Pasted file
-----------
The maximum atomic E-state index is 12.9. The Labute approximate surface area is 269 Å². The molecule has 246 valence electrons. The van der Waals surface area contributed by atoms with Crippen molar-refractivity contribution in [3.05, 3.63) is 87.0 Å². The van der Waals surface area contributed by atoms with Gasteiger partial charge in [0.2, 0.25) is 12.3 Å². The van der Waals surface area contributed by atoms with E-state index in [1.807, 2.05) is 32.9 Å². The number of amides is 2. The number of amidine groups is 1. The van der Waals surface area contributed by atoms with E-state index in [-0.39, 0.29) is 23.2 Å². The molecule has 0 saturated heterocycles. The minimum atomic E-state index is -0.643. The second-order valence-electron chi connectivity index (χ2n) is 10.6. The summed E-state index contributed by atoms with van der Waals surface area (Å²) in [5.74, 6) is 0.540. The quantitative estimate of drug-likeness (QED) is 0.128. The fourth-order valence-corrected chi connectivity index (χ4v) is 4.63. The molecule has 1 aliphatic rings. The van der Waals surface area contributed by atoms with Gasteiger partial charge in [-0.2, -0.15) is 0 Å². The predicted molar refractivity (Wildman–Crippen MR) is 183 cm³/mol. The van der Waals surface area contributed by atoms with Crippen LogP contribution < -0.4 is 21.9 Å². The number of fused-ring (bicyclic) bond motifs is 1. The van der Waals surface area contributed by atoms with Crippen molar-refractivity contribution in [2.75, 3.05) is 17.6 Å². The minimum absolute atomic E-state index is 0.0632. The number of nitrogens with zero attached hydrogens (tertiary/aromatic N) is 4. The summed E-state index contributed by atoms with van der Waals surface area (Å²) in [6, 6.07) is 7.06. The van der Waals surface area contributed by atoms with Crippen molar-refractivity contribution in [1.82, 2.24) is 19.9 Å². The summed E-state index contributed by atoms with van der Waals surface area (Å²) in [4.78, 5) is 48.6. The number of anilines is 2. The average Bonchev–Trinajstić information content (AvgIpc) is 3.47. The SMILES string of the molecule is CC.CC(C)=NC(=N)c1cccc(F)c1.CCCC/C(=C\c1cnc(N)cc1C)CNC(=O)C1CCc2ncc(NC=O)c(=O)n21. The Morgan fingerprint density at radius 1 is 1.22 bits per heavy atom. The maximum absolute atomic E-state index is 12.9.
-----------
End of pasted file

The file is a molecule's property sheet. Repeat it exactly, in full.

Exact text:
The maximum atomic E-state index is 12.9. The Labute approximate surface area is 269 Å². The molecule has 246 valence electrons. The van der Waals surface area contributed by atoms with Crippen molar-refractivity contribution in [3.05, 3.63) is 87.0 Å². The van der Waals surface area contributed by atoms with Gasteiger partial charge in [0.2, 0.25) is 12.3 Å². The van der Waals surface area contributed by atoms with E-state index in [1.807, 2.05) is 32.9 Å². The number of amides is 2. The number of amidine groups is 1. The van der Waals surface area contributed by atoms with E-state index in [-0.39, 0.29) is 23.2 Å². The molecule has 0 saturated heterocycles. The minimum atomic E-state index is -0.643. The second-order valence-electron chi connectivity index (χ2n) is 10.6. The summed E-state index contributed by atoms with van der Waals surface area (Å²) in [5.74, 6) is 0.540. The quantitative estimate of drug-likeness (QED) is 0.128. The fourth-order valence-corrected chi connectivity index (χ4v) is 4.63. The molecule has 1 aliphatic rings. The van der Waals surface area contributed by atoms with Gasteiger partial charge in [-0.2, -0.15) is 0 Å². The predicted molar refractivity (Wildman–Crippen MR) is 183 cm³/mol. The van der Waals surface area contributed by atoms with Crippen LogP contribution < -0.4 is 21.9 Å². The number of fused-ring (bicyclic) bond motifs is 1. The van der Waals surface area contributed by atoms with Crippen molar-refractivity contribution in [2.75, 3.05) is 17.6 Å². The minimum absolute atomic E-state index is 0.0632. The number of nitrogens with zero attached hydrogens (tertiary/aromatic N) is 4. The summed E-state index contributed by atoms with van der Waals surface area (Å²) in [6, 6.07) is 7.06. The van der Waals surface area contributed by atoms with Crippen molar-refractivity contribution in [1.82, 2.24) is 19.9 Å². The summed E-state index contributed by atoms with van der Waals surface area (Å²) in [4.78, 5) is 48.6. The number of anilines is 2. The average Bonchev–Trinajstić information content (AvgIpc) is 3.47. The SMILES string of the molecule is CC.CC(C)=NC(=N)c1cccc(F)c1.CCCC/C(=C\c1cnc(N)cc1C)CNC(=O)C1CCc2ncc(NC=O)c(=O)n21. The Morgan fingerprint density at radius 1 is 1.22 bits per heavy atom. The maximum absolute atomic E-state index is 12.9.